Evidence-Based and Evidence Informed Massage Practices

Evidence-Based and Evidence Informed Massage Practices

by Selena Belisle, Founder/Instructor of CE Institute LLC

All CE Institute LLC hands-on classes are taught from an evidence informed and evidence-based stance.  It is important to practice from evidence and research to validate the work itself.

Here are some tips for practicing massage from evidence:


Seek Large Sample Size Research Studies for Use

When using researched protocols for hands-on practice, one recommendation is to review studies with large subject numbers. Following hands-on protocols that are provided to a large control group is preferred to using something practiced in a single case study.

Unfortunately, usually due to budgetary constraints, most massage studies are researched with exceedingly small subject numbers. However, in research, there are other studies called a meta-analysis and systematic reviews. These can collect similar massage studies, regardless of size, to review their data in totality to provide a broader and enhanced picture of results and outcomes from similar studies.


Finding Massage-Related Research

There are thousands of massage-related published studies with valuable information that can be used to improve massage efficacy, notably when using resources such as pubmed.gov. Unfortunately, there are still many massage topics that have not been studied or published yet, and when they are published, they might not provide the specific information you are seeking given there are millions of possible variables.

Do not let this information process frustrate you. Instead, we should all be grateful. There is a massive amount of available information, only seconds away at the stroke of a keyboard, which provides incredible and increasing access for evidence-based practices.

Sometimes you will find rare or unknown information while reviewing research because foreign published studies often fail regular massage keyword searches from language translations. Research can be a lot of fun, but it can also take a lot of time and practice to become efficient in finding what you need, if it is published.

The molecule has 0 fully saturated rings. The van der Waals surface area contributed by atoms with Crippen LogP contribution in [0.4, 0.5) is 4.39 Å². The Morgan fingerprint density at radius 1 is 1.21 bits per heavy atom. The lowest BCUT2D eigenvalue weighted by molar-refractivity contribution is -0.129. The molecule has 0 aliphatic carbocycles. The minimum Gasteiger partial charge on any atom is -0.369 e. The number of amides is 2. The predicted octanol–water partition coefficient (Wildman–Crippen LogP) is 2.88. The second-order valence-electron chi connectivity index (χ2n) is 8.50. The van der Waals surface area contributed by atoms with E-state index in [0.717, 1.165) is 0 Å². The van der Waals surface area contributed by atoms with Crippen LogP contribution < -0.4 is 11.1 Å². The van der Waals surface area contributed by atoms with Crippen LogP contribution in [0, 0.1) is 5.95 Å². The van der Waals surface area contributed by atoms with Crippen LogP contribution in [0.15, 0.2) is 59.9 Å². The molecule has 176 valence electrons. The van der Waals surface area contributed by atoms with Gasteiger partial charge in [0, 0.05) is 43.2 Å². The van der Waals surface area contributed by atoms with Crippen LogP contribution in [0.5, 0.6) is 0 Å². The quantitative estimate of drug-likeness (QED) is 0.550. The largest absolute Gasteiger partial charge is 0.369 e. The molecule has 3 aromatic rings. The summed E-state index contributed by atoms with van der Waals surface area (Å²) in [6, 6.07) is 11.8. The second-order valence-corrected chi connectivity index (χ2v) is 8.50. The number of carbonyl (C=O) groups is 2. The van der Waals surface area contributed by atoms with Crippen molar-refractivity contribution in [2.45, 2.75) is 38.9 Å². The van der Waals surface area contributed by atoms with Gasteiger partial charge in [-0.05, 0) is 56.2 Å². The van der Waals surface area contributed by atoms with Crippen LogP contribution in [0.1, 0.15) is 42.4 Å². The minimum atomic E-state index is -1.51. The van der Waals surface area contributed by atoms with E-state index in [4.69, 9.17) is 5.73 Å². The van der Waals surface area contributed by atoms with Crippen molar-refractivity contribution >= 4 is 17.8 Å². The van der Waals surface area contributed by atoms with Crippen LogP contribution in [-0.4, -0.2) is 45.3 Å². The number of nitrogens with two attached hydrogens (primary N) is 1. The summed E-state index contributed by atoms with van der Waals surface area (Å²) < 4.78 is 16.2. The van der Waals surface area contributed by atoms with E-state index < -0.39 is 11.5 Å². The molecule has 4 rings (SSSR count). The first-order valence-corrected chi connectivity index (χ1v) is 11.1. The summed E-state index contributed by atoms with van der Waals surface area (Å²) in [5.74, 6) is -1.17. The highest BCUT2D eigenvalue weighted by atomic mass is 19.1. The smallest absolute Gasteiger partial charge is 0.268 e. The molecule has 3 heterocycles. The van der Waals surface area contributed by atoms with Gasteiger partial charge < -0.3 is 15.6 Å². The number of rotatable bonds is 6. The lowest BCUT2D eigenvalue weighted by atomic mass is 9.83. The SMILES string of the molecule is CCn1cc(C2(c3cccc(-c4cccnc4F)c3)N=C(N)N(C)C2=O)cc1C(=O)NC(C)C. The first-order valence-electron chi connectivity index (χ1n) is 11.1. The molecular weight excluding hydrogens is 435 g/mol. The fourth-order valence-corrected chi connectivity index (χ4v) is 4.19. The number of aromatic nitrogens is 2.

I have spent decades scouring massage-related studies in both journals and online. Seeking usable researched hands-on protocols for evidence-based massage training can be long and hard work. However, it is always worth it when you learn something new.


What to do if a client is not Benefiting from Massage

Sometimes clients may not benefit from massage at all, regardless of research, training, protocols used or hands-on work. Every available method in your bodywork arsenal may not work! If or when this happens, the client could be suffering with an undetected underlying disease causing whatever prompted their reason to schedule their massage appointments.

Massage therapist should refer their client back to their doctor for further medical recommendations when the client is not reasonably achieving mutually agreed massage goals.


How to Learn which Massage Studies are Considered Better Quality

There are many industry trade magazine articles that provide language of how to read or interpret a research study.  LMTs can learn much of the language interpretation on their own with these magazines.

We now spend twelve hours teaching about this and more in an evidence-based massage CE course, so there are various opportunities available for practitioners to learn more about how to use research to establish an evidence-based massage.  You can this and more by registering for training with us at:  https://ceinstitute.com/



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